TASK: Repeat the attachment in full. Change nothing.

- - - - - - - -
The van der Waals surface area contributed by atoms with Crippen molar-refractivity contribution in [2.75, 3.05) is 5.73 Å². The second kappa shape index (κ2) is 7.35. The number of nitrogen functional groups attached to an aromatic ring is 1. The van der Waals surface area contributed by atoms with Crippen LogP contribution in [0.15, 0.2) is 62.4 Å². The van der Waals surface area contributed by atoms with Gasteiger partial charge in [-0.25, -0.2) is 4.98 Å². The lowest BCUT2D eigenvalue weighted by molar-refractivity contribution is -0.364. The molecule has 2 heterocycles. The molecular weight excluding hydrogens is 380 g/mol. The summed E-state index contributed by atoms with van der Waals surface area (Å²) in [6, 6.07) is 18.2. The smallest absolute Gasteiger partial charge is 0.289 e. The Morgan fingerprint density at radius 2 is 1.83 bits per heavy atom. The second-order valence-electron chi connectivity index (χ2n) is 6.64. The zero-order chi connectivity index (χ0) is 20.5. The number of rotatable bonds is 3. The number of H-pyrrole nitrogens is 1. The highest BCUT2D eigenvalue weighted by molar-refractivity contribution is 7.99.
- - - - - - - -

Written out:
The van der Waals surface area contributed by atoms with Crippen molar-refractivity contribution in [2.75, 3.05) is 5.73 Å². The second kappa shape index (κ2) is 7.35. The number of nitrogen functional groups attached to an aromatic ring is 1. The van der Waals surface area contributed by atoms with Crippen LogP contribution in [0.15, 0.2) is 62.4 Å². The van der Waals surface area contributed by atoms with Gasteiger partial charge in [-0.25, -0.2) is 4.98 Å². The lowest BCUT2D eigenvalue weighted by molar-refractivity contribution is -0.364. The molecule has 2 heterocycles. The molecular weight excluding hydrogens is 380 g/mol. The summed E-state index contributed by atoms with van der Waals surface area (Å²) in [6, 6.07) is 18.2. The smallest absolute Gasteiger partial charge is 0.289 e. The Morgan fingerprint density at radius 2 is 1.83 bits per heavy atom. The second-order valence-electron chi connectivity index (χ2n) is 6.64. The zero-order chi connectivity index (χ0) is 20.5. The number of rotatable bonds is 3. The number of H-pyrrole nitrogens is 1. The highest BCUT2D eigenvalue weighted by molar-refractivity contribution is 7.99.